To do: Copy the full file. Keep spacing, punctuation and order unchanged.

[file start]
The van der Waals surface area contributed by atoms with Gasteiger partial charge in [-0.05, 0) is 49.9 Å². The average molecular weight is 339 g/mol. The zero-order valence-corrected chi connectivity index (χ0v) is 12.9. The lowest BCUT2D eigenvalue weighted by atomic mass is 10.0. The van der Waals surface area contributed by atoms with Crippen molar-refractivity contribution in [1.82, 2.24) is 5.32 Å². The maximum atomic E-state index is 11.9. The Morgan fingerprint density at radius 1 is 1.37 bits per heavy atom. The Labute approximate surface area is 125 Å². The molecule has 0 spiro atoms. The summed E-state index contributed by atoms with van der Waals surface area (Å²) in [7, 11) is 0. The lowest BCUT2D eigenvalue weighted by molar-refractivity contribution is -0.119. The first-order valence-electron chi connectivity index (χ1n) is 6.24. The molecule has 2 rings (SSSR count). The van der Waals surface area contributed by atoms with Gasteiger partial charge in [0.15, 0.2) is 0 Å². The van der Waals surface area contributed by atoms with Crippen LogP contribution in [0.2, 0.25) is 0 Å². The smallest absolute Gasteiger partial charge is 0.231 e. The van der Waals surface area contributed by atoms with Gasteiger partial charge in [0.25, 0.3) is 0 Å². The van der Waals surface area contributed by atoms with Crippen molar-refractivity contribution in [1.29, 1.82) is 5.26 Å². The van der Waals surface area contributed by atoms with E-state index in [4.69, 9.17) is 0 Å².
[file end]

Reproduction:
The van der Waals surface area contributed by atoms with Gasteiger partial charge in [-0.05, 0) is 49.9 Å². The average molecular weight is 339 g/mol. The zero-order valence-corrected chi connectivity index (χ0v) is 12.9. The lowest BCUT2D eigenvalue weighted by atomic mass is 10.0. The van der Waals surface area contributed by atoms with Crippen molar-refractivity contribution in [1.82, 2.24) is 5.32 Å². The maximum atomic E-state index is 11.9. The Morgan fingerprint density at radius 1 is 1.37 bits per heavy atom. The Labute approximate surface area is 125 Å². The molecule has 0 spiro atoms. The summed E-state index contributed by atoms with van der Waals surface area (Å²) in [7, 11) is 0. The lowest BCUT2D eigenvalue weighted by molar-refractivity contribution is -0.119. The first-order valence-electron chi connectivity index (χ1n) is 6.24. The molecule has 2 rings (SSSR count). The van der Waals surface area contributed by atoms with Gasteiger partial charge in [0.15, 0.2) is 0 Å². The van der Waals surface area contributed by atoms with Crippen LogP contribution in [0.2, 0.25) is 0 Å². The smallest absolute Gasteiger partial charge is 0.231 e. The van der Waals surface area contributed by atoms with Gasteiger partial charge in [0.25, 0.3) is 0 Å². The van der Waals surface area contributed by atoms with Crippen molar-refractivity contribution in [1.29, 1.82) is 5.26 Å². The van der Waals surface area contributed by atoms with E-state index in [4.69, 9.17) is 0 Å².